Cajal Academy Comes To Town

Santiago Ramón y Cajal is “the father of neuroscience.”

The Spanish scientist won a Nobel Prize for his investigation into the microscopic structure of the brain. He was also a talented artist, who drew detailed images of what he saw.

He’s a classic example of a “twice-exceptional” person, says Cheryl Viirand. She’s the founder and head of a school for bright, gifted and twice-exceptional children with high analytic reasoning and/or creative thinking skills, accompanied by an area of special education need. who don’t thrive in mainstream educational settings.

Viirand named it Cajal Academy. Tonight, the Fairfield non-profit school seeks Planning & Zoning Commission approval to move to Westport.

The site is 25 Sylvan Road South. The low-slung office building across from an indoor tennis facility is a perfect location for a school that emphasizes hands-on, experiential learning., Viirand says. It’s adaptable for small classes offering individual attention. Stony Brook runs behind it; it’s also close to both the Saugatuck River and downtown. 

Stony Brook runs next to the 25 Sylvan Road South building.

Viirand began her career as a corporate litigator. But she has 2 children in the “twice-exceptional” cohort. Neither one had their academic and therapeutic needs met in traditional schools.

Realizing there were others like her kids — and that they needed not only individualized, highly customized attention from a staff of professionals trained in the latest neuroscience, but also a feeling of kinship — she formed her own

Cajal Academy professionals (from left): Heather Edwards, occupational therapist and co-founder); Cheryl Viirand, head of School and co-founder); Dr. Steven Matthis, neuropsychologist, psychologist and director of programs.

“There have been incredible advances in neuroscience,” she says. “But they haven’t yet made it into clasrooms.”

Cajal Academy opened in January 2020, on Linwood Avenue in Fairfield. Two months later, COVID forced the innovative new school into virtual mode. It reopened physically this past September.

Viirand likes the recreational opportunities near the present site. But she can’t wait to take advantage of all that Westport offers. The expanded space will broaden the current age range (grades 6 to 11), to kindergarten through 12th.

“These kids make friends who are older and younger,” she notes.

Learning by doing …

She loves Westport’s “feeling of community, and the vibrant downtown. Our curriculum is project-based, with lots of environmental opportunities. A brook runs right behind it. We’re near the Library. And we’d like to partner with businesses close by, to enrich learning.”

Realtor Chris Maglione worked hard to find the right space. Hal Fischel, who owns the Sylvan Road building, is highly supportive of Cajal, Viirand says.

“This won’t feel like a school. There are skylights, and a sense of creativity in the way it will be set up. There’s room to grow organically.”

Westport town officials have been ” incredibly generous with their time,” Viirand adds. Her fingers are crossed for final approval.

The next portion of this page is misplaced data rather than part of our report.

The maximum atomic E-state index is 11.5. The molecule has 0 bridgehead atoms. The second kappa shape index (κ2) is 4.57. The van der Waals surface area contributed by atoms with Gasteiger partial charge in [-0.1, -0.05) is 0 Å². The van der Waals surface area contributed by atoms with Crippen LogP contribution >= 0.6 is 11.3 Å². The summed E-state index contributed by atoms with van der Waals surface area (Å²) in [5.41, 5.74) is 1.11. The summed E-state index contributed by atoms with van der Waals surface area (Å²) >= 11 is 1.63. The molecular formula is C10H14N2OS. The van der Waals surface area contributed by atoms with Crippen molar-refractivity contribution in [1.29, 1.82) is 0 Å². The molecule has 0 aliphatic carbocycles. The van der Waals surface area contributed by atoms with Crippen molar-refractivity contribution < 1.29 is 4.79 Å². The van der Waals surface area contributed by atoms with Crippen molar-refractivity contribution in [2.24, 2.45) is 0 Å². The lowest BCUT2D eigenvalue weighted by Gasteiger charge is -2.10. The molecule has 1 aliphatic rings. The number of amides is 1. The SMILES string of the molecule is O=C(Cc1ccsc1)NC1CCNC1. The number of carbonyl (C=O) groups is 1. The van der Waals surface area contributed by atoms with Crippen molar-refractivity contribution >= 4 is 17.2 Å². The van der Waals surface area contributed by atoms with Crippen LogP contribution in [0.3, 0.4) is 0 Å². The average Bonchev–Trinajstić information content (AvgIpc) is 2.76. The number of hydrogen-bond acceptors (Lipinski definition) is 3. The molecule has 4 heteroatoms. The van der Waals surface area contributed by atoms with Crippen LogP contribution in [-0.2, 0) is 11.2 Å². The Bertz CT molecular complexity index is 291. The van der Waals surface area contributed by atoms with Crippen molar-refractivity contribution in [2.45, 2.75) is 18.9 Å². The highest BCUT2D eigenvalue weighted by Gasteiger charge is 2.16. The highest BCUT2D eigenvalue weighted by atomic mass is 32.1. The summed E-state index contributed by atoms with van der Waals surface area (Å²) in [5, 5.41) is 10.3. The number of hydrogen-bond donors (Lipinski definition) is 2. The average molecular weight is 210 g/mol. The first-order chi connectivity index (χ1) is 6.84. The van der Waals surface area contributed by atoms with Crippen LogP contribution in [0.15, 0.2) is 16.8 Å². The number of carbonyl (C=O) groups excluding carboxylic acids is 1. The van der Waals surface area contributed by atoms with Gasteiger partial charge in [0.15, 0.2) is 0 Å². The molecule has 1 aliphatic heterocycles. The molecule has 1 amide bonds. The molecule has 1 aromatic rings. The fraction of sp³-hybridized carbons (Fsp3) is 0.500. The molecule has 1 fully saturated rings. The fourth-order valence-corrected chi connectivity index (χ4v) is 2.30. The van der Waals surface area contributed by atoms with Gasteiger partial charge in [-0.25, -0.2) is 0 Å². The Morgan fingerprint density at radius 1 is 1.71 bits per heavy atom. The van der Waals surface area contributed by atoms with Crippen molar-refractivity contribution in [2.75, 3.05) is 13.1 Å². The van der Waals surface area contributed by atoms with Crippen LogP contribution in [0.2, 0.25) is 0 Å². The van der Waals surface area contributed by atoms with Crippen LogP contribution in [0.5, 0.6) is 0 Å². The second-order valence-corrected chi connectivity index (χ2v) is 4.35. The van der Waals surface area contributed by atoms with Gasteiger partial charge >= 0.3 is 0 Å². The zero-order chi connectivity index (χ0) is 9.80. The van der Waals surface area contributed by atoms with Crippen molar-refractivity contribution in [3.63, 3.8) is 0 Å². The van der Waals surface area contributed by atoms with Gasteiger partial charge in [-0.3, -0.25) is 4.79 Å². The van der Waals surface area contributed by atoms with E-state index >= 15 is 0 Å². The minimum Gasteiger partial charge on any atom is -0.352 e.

When it comes, she’s ready to launch a summer program. Santiago Ramón y Cajal would be thrilled.

… and moving.

8 responses to “Cajal Academy Comes To Town

  1. Holy crap! What a gift to our town this lady is bringing! Thank you, Ms. Viirand on behalf all those twice “special” kids who are now being skimmed over by our current public school availabilities.

  2. Barbara Greenspan

    How fabulous! This is a wonderful idea! What a great team! Best wishes to Heather Edwards, the occupational therapist, involved in the school!

  3. This is awesome. I hope our P&Z sees the value of this wonderful endeavor and approves it ASAP. Best of luck to these caring, hard-working individuals!

  4. Since 1985 I (neuroscientist/psychologist).have been dealing with such children Fascinating! Historically such children are over 4 times as likely to “get into trouble” and even worse, have their gifts stunted REMARKABLY. David Singer

  5. John Kelley

    The April issue of Scientific American has a good article on Cajal’s work discussing his talent both as a scientist and an artist. His work was made possible by a staining technique invented by Camillo Golgi, and despite the fact that the technique reveals nerves are discrete rather than continuous organs, Golgi insisted on the later explanation. Their relationship grew contentious and as fate would have it, they were forever united in jointly winning the Nobel prize.

  6. Mary Maynard

    This is so very needed! Please vote “yes.”

  7. Cheryl Viirand

    Thank you Westport for all your support and the enthusiastic welcome! We are so thrilled to have received approval last night and look forward to shifting our program to our new location soon!

  8. PLASTIC TOYS: The bane of my existence! As a grandfather; I know that if a youngster is left in a room without any toys, he/she will create something to play with. These pictures reinforce that idea – kudos!